The printing industry is not exempt from the effects of climate change, depletion of our natural resources, and corporate social responsibility. Apart from factors such as volume-based prices and time availabilities, the environmental impact of digital versus offset printing methods is also now being taken into consideration. There is a prevailing belief that shifting from print media to electronic and digital alternatives is more advantageous to the environment. Those opposed to this shift maintain that only a few industries are as sustainable as the paper and printing industries. However, there are many technological concerns to be addressed when assessing environmental and sustainability issues of the printing industry, and comparing various printing techniques and production processes.
From a technical standpoint, digital printing is the fastest growing sector of the printing industry. For the past decade or so, digital printing techniques have become more reliable and cost-effective. Thanks to integrated finishing equipment and speedier presses, the productivity level of digital printing systems has improved tremendously. Furthermore, the selection of alternative paper grades has expanded significantly, and the image quality has improved to a level close to what is called ‘offset quality’.
Comparable to its technical development, digital printing has moved in to take its share of existing print markets, primarily in short-run jobs. Digital methods do not make use of a master, which could be a cylinder or fixed printing plate, which allows a faster production start compared to offset printing. In the production of books, documents, and publications with a print run of 1,000 to 2,000 copies, electrophotography is gaining ground from offset printing. In the advertising and poster market, large-format inkjet is challenging screen-printing.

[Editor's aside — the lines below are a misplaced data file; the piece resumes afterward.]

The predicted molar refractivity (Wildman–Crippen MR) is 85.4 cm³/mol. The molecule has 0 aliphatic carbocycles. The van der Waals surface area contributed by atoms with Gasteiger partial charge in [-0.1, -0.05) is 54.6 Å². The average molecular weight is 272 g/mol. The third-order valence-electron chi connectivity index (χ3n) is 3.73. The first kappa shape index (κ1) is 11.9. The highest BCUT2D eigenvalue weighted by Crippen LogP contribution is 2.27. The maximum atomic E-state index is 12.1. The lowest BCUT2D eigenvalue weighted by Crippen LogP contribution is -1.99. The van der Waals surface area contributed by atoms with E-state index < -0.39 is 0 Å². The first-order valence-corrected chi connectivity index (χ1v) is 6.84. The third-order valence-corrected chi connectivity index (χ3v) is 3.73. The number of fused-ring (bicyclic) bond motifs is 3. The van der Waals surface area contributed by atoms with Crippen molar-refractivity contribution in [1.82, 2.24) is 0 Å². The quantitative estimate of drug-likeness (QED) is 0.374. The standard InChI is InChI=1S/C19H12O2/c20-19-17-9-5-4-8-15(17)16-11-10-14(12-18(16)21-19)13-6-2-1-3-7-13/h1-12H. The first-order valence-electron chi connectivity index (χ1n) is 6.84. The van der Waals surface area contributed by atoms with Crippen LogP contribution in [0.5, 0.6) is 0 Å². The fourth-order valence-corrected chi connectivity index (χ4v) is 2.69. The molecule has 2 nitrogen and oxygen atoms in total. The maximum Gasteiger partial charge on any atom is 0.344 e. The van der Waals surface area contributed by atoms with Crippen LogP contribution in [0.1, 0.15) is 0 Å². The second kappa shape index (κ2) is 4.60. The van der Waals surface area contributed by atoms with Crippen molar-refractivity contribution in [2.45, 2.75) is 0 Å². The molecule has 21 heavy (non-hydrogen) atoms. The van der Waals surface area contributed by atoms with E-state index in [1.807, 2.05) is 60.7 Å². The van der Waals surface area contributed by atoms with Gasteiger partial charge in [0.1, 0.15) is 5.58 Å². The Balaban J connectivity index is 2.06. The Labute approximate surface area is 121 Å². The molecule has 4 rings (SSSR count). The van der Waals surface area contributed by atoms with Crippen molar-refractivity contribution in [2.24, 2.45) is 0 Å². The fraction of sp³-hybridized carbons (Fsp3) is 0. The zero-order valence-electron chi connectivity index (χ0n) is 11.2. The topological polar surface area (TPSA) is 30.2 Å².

On the other hand, graphic designers and print experts still maintain that offset printing offers superior image quality compared to digital printing. Offset printing provides users with more options in terms of print materials. Numerous graphic design projects require unusual paper sizes and types, as well as specialized inks and finishes.
In addition, Pantone inks and the Pantone Matching system make offset printing a better choice when it comes to control and color accuracy. High-volume graphic design projects also cost less and take less time when done through traditional offset printing. The bulk of offset printing costs go to the press setup and preparation, although the unit price goes down when the job is high volume.
When it comes to the environmental impact of printing, offset printing has not always had a good reputation. Not only does it make use of more energy and chemicals, it also consumes massive amounts of paper, water, plastics, and aluminum. However, the increased environmental awareness of many businesses today has compelled the offset printing industry to lessen their carbon footprint. Nowadays, printing chemicals are hardly flushed into the sewerage, and computer-to-plate technology has significantly lessened the use of film.
Digital printing also has its own environmental advantages. For instance, digital printing possesses the technical prerequisites for better materials efficiency than traditional printing methods. This edge is based on the make-ready and master-less technique, which allow on-demand printing and eliminate overprints.